Another Christmas I remember (among so many) was one a few years ago at my daughter Lauralee’s home in Mill Valley.  She and her s/o now husband Roland, Gene and Sulieman, my two sons, and I were together.  I think that was the year when she didn’t do a tree but decked the large water bottle-stand with lights.  And they had a fire of course.  What I remember is getting up Christmas morning and opening the door between the hallway and the livingroom.  As I opened it I heard Gene say “Mommy!” in a piping voice, and there were my three babies, all in a row on the couch, huddled under a single blanket.  Lucky me to have such a memory.

Today went by Sulieman’s where he’s baking and candy-making up a storm.  The man is a dessert genius, among other kinds of genius he is.  Ingenious, that’s my son.

Anyway, my hands are tired.  My brain will keep writing, but the typety-type must cease for a while.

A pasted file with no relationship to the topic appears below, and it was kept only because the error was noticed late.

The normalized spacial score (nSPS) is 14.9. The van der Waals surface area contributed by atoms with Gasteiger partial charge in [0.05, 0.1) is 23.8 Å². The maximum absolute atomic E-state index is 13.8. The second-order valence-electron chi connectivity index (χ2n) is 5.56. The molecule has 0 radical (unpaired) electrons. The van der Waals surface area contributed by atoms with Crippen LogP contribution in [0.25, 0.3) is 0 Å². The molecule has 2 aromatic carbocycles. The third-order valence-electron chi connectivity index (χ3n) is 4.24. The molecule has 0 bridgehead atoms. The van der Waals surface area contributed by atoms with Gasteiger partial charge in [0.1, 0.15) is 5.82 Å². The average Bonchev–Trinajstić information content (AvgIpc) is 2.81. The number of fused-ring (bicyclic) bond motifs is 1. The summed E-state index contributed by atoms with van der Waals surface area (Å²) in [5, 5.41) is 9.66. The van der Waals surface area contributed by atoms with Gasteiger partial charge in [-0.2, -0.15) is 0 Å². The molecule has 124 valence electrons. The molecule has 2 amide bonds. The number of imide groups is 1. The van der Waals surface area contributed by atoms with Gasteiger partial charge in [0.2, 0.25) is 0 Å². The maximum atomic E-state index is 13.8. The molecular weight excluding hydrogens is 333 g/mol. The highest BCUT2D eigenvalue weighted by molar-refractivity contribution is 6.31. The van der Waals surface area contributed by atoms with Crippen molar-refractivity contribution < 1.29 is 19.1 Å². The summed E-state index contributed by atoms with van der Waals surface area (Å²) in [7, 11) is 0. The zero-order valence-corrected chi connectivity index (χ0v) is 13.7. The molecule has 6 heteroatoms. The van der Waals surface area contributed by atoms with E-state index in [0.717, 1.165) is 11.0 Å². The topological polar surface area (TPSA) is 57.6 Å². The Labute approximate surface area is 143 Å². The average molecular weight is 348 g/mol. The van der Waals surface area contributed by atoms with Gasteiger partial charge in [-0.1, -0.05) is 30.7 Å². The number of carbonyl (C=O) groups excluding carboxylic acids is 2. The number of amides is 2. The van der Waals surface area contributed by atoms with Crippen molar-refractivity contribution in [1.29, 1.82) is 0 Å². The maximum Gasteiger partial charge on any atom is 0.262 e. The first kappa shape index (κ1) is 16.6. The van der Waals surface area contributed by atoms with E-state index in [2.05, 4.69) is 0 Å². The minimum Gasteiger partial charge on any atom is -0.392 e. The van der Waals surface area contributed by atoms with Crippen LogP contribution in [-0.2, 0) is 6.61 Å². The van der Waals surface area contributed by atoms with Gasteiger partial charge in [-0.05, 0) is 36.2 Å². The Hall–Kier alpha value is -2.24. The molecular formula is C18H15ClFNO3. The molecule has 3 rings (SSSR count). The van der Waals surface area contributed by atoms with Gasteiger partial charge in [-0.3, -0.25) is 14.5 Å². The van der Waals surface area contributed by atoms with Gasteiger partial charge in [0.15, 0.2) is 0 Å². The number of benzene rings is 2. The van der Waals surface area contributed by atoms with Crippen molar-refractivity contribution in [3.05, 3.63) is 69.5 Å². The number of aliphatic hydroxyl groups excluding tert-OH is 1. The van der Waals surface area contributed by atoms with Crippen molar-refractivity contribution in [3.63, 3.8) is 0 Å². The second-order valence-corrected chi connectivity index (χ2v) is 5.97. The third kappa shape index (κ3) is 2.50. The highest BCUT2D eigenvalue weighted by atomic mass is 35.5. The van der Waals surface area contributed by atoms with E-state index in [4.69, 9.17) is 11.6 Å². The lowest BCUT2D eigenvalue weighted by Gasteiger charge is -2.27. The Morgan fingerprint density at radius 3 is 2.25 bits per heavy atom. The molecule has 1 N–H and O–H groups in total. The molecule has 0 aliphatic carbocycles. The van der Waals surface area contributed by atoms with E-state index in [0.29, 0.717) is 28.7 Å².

And remember, quoth the Raven, who I saw looking absolutely Royal atop a thick electricity cable earlier today, “Evergreen.”

So, here’s wishing you a solacing Solstice and hippy New Round.  What’s the new Chinese/Vietnamese et al year, does anyone know?  I know it begins about the time the Pueblo year begins, in Feb., but is it a lucky one for us rabbit/cats?  That’s what I want to know.

So, Merry Whatever to All and to all, for me I think it’s G’night.  Or so said the jolly old Elf.  Has anybody noticed what the guy who wrote The Night Before Christmas DID?

Bet not!  As it goes in a New Mexican Spanish version of “The Night Before Christmas” Sister Conrad at St. Vincent Academy -- where I spent most of my lower schooling years -- taught us, Carumba! Que Pasa?